The switch interface determines the timeslots on each end of the path, using the data areas explained above and then setup the appropriate switch paths on the switch, by connecting corresponding pairs of channels identified by the N entries for the bandwidth, the channel numbers will be obtained from the SLD data. These paths must be established with timeslot integrity.
The determination of the timeslots depends on the data described previously. The data will need to be interrogated twice to obtain the timeslot identities of each end of the path.
If any of the paths fail to be established then the reply to the user must reflect the failure.
This switch primative is to clear an identified path from A to B. The bandwidth and channel data for the two ends is obtained in the same way as for the allocate.
The switch interface determines the timeslots for each of the paths across the switch and clear all the relevant paths down, by issuing clears to the switch for each of the N paths, obtaining the channel identity for each clear from the SLD data.
This switch primative is to clear all the connections to a point on the switch. In this case only one end of the path(s) is given.
The switch interface determines all the timeslots for the given end, and clear all connections to each of these.
This switch primative is to trace a path given one end, in the case of multiple paths from that point one request is required for each of the paths.
The switch interface finds the bandwidth of the end, then issues a single trace to the switch hardware, this gives the first path across the switch, the other end of which can be given as the result of the trace. However if the trace is being relied upon as giving a hardware check of a path, then an explicit trace should be given for each of the other paths across the switch.
If any of the timeslots is faulty or not set up, then the reply to the call handling device will reflect this.
This is to change the transmission of a path, from one way to two ways, or to reverse a one way path, or reduce two way transmission to only one way.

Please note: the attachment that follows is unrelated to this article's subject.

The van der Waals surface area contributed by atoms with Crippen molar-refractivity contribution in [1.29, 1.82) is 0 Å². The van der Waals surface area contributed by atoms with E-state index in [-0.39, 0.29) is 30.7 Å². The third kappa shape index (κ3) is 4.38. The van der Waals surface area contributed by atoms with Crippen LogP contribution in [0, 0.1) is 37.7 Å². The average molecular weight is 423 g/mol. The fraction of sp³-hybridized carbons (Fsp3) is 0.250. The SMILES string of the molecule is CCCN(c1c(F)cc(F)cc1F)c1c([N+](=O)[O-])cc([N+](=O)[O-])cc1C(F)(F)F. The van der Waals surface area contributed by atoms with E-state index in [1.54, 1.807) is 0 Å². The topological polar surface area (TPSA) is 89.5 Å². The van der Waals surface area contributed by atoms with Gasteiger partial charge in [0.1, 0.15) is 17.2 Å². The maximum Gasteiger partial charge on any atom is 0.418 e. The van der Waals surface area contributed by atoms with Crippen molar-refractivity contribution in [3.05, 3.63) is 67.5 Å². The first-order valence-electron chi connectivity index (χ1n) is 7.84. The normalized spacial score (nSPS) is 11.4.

The switch interface treats this in a very similar manner to the allocate.
The basic service as described above can be extended to offer improved services as described below.
Subscriber Control of Bandwidth
This allows subscribers to control the service marks indicating the service layers they wish to use. This is similar to the control of other supplementary services and will increase the flexibility of access.
For example the subscriber could on demand change from say six individual circuits to one circuit of six timeslots.
There are limitations to the flexibility depending on the service layers handled on the exchange.
Seperate switches could be controlled instead of one switch, and would not affect the call processing, only the switch interface. This could be used to control large seperate switches capable of switching 140 Mbit/s links for example.
By having additional service layers for unidirectional services at each bandwidth, services can be offered where the caller only has a path to the called party or from the called party.
Subscribers can then have assymetric communication by making two seperate calls for forward and reverse paths using different bandwidths. This would not effect the call handling.
The invention, when used in conjunction with a System X exchange for example offers a powerful wideband/multislot service for a small amount of change with no impact on network signalling.
The above description is not intended to limit the scope of the invention, for example extensions can be added to provide a dial up service with bandwidth on demand.
The invention may be used with other types of switch, and need not be restricted to conventional digital switches.
The above represents one way to perform the invention. It only covers the connections up to 2 Mbit/s using the same switch, for high order connections additional data is required, to operate on whole PCMs. Additionally if this method is extended to drive multiple switches the data will need to be extended to hold this information.